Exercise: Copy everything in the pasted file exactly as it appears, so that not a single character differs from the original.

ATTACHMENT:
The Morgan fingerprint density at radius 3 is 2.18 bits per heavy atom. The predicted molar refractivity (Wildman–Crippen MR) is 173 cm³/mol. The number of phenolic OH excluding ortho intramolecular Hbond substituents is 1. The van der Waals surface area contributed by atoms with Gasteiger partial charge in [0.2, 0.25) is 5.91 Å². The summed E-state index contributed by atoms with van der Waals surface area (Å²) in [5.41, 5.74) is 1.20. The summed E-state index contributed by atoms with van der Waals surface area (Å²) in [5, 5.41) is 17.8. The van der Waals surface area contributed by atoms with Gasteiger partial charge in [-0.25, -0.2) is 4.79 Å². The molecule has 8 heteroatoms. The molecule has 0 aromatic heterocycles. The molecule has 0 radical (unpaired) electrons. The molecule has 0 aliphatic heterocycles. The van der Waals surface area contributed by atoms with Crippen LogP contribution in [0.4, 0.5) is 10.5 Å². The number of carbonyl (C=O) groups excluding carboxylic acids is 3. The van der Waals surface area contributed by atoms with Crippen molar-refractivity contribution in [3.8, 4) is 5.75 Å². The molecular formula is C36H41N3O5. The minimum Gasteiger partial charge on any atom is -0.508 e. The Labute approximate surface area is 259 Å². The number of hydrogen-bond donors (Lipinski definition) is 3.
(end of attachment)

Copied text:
The Morgan fingerprint density at radius 3 is 2.18 bits per heavy atom. The predicted molar refractivity (Wildman–Crippen MR) is 173 cm³/mol. The number of phenolic OH excluding ortho intramolecular Hbond substituents is 1. The van der Waals surface area contributed by atoms with Gasteiger partial charge in [0.2, 0.25) is 5.91 Å². The summed E-state index contributed by atoms with van der Waals surface area (Å²) in [5.41, 5.74) is 1.20. The summed E-state index contributed by atoms with van der Waals surface area (Å²) in [5, 5.41) is 17.8. The van der Waals surface area contributed by atoms with Gasteiger partial charge in [-0.25, -0.2) is 4.79 Å². The molecule has 8 heteroatoms. The molecule has 0 aromatic heterocycles. The molecule has 0 radical (unpaired) electrons. The molecule has 0 aliphatic heterocycles. The van der Waals surface area contributed by atoms with Crippen LogP contribution in [0.4, 0.5) is 10.5 Å². The number of carbonyl (C=O) groups excluding carboxylic acids is 3. The van der Waals surface area contributed by atoms with Crippen molar-refractivity contribution in [3.8, 4) is 5.75 Å². The molecular formula is C36H41N3O5. The minimum Gasteiger partial charge on any atom is -0.508 e. The Labute approximate surface area is 259 Å². The number of hydrogen-bond donors (Lipinski definition) is 3.